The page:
9. I dont think you need a bass guitar teacher at all. Bass guitar technique is not perticuarly hard to teach yourself and is not, except in the beggining, the reason to take lessons. Although the technique is slightly different bass method is the same on both instruments, that is how the instrument fits into a band. I would actually think an upright player would be better in some ways on shifting as electric bass players tend to be less efficient in their playing than upright players, (because of nessesity not superiority), who shift only when nessesary (because extra movement may lead to intonation problems and there is aslo a lot more movement needed). Also most of the technique is transferable from upright to electric, although not the other way around. He can teach you about how to get a good sound out of both hands, which is the most important thing anyway.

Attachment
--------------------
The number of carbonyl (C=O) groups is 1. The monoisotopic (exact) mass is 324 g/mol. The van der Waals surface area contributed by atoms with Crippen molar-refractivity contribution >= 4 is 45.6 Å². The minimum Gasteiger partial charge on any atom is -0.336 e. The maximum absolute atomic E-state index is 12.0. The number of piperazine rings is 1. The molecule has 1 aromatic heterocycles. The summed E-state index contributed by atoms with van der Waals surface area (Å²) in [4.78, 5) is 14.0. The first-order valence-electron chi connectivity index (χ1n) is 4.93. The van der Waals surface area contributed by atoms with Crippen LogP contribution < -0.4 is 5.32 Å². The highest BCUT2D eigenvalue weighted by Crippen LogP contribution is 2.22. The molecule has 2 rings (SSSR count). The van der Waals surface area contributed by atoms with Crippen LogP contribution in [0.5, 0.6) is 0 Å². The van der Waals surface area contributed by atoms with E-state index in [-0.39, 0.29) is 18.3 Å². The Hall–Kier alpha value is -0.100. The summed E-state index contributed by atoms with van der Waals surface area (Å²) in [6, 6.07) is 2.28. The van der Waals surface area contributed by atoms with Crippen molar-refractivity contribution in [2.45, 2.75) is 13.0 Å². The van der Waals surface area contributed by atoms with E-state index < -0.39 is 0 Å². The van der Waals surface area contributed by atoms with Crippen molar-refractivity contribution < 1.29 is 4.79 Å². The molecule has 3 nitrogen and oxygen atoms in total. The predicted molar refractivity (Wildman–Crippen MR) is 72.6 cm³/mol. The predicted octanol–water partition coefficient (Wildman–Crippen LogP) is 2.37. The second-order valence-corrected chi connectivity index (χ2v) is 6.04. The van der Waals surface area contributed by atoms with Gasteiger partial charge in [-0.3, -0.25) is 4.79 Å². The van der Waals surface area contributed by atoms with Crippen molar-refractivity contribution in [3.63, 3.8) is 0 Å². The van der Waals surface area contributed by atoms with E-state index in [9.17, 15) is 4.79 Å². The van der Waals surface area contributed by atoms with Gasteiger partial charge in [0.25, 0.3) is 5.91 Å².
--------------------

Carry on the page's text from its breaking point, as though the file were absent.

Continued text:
10. Dont take lessons from guitar players. My first two "bass" teachers were guitar players, and all they did was teach me how to play bass like a guitarist would want them to. Guitarists dont really have a grasp on walking and other bass stuff like that anyways. Second, this teacher sounds like hes good on both electric and upright, so it doesnt sound like you need to switch, if hes good hes good, but if you want to learn all there is about electric bass, then of course the best way to do it is to take lessons from someone whos profession is electric bass. I had a teacher last semester who was a great upright player, he taught me tons of great theory and stuff like that, but technique on a upright is quite different from that on an electric bass(not using the 3rd finger on upright), so i decided to swith to someone that could both teach theory and technique, because both are important.